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Turnblad Mansion & Collections

Mansion Musings: As Paneless as Possible. Window Restoration in the Turnblad Mansion.

ASI’s own Curt Pederson, Senior Curator of Historic Properties, explores what it takes to keep the Turnblad Mansion’s windows in tip top shape.
May 5, 2021 By Lizzy Rode

When the Turnblad family built their Mansion in the early 1900’s, they spared no expense to make sure their castle was of the highest caliber in craftsmanship and design. This included ensuring that the building’s 100+ windows were of the highest quality. Crystal clear quarter inch thick glass panes – many of them curved in impressive form – illuminate nearly every room. Each window was built with old growth white pine that were then coated to a gleam in natural shellac imported from India. Built directly into each window are unique hand operated steel and copper locking mechanisms called a mortise barrel bolt.

More than 100 years later, the Turnblad’s design choices continue to add to the visitor experience – especially for those visitors curious about the building’s architecture. They also require ASI to employ complex web of specialized preservation activities to maintain this historic asset. If a window begins to show some wear after more than a century of Minnesota weather, any work needed to restore the window to its original glory requires the expertise of highly skilled and specialized conservators.

In 2019, as part of a long-range plan to restore and preserve the Turnblad Mansion and Carriage House in their entirety, ASI launched a project to restore the Mansion’s many windows. To do so, ASI contracted with Fresh Air Finishers, a Twin Cities-based restoration company whose expertise and experience were a perfect fit.

Their work embodies ASI’s commitment to preserve the historic Turnblad Mansion in its original state and has already yielded impressive results, with two of the Mansion’s more heavily damaged windows now gleaming as if new. Fresh Air Finishers restored weather-damaged wood through a specialized technique that keeps the original wood material intact instead of replacing it with new wood. They removed the historic panes of glass, re-glazed them, and returned them to their original frames. The original mortise barrel bolts, long frozen by corrosion, have been cleaned, restored, and now work as if installed yesterday.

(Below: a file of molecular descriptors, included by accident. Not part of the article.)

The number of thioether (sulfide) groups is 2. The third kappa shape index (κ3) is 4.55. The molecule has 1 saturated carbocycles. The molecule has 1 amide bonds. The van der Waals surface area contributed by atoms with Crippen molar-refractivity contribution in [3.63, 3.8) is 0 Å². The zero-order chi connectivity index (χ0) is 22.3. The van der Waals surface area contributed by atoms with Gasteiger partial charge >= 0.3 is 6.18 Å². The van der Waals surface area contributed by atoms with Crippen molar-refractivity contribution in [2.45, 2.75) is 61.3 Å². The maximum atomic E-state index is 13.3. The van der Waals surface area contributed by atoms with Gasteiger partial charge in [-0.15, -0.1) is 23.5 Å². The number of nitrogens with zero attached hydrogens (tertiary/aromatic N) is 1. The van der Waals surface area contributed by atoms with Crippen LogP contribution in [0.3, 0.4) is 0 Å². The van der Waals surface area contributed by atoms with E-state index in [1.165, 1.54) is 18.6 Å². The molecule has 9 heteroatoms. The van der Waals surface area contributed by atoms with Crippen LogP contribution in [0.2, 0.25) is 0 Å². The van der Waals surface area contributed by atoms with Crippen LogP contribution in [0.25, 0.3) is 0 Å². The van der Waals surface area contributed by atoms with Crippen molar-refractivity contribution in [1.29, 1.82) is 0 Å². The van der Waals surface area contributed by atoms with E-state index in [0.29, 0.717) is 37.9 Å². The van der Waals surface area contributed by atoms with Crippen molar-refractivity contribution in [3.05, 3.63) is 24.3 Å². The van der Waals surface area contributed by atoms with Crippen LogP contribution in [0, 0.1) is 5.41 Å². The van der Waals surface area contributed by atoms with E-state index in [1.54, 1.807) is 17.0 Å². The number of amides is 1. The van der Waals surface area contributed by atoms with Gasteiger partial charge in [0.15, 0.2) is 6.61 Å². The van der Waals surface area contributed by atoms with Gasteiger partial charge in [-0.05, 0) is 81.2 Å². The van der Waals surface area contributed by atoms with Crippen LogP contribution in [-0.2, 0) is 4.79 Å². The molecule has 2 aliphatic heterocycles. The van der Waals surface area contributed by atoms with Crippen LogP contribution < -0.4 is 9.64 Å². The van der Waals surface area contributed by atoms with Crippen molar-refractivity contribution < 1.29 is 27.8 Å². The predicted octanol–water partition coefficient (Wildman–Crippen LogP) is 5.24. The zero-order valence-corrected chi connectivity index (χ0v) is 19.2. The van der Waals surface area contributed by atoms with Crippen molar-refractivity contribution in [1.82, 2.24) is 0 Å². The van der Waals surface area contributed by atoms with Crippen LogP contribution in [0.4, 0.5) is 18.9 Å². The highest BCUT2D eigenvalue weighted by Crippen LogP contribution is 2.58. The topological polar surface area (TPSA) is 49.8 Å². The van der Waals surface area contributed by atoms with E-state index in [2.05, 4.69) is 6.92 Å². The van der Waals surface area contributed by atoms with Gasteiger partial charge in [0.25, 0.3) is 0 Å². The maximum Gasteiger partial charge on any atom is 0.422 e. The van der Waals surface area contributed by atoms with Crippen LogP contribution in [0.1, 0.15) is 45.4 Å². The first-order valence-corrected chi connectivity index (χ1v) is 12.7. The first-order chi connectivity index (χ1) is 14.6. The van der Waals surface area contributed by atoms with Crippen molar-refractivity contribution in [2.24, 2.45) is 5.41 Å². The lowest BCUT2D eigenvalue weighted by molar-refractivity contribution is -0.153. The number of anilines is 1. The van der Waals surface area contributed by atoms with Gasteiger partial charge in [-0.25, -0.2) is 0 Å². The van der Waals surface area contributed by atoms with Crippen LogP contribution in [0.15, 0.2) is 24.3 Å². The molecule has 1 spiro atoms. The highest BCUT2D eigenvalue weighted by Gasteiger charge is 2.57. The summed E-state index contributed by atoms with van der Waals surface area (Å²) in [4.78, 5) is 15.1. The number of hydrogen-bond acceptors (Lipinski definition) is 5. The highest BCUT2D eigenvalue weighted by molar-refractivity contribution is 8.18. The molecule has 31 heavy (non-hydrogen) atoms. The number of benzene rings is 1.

This window project is the focus of the first episode of a new short video series called Mansion Musings. For each video, Curt Pederson, ASI’s Curator of Historic Properties, will be joined by a host of historic preservation specialists to explore (and boil down!) a quirky, complex or little known activity that takes place as part of ASI’s long-range campus restoration plan. For the first episode, Curt was joined by David and Jamie from Fresh Air Finishers.

For 90 years, ASI and the community have worked to preserve the Turnblad Mansion for the future. With your support, this historic building – and all it represents – will remain a gathering place for all people for another 100 years.

Contribute today to the preservation of the Turnblad Mansion.

About Mansion Musings

Join Curt Pederson, ASI’s former Senior Curator of Historic Properties, on a journey into what it takes to preserve the historic Turnblad Mansion. In this video series, Curt and a host of special guests explore some of the unique, complex – and often unseen – activities that ASI and other historic preservation experts undertake every day. Follow along as each episode looks at a different project performed to preserve the Turnblad Mansion, Carriage House and historic grounds in their entirety for future generations.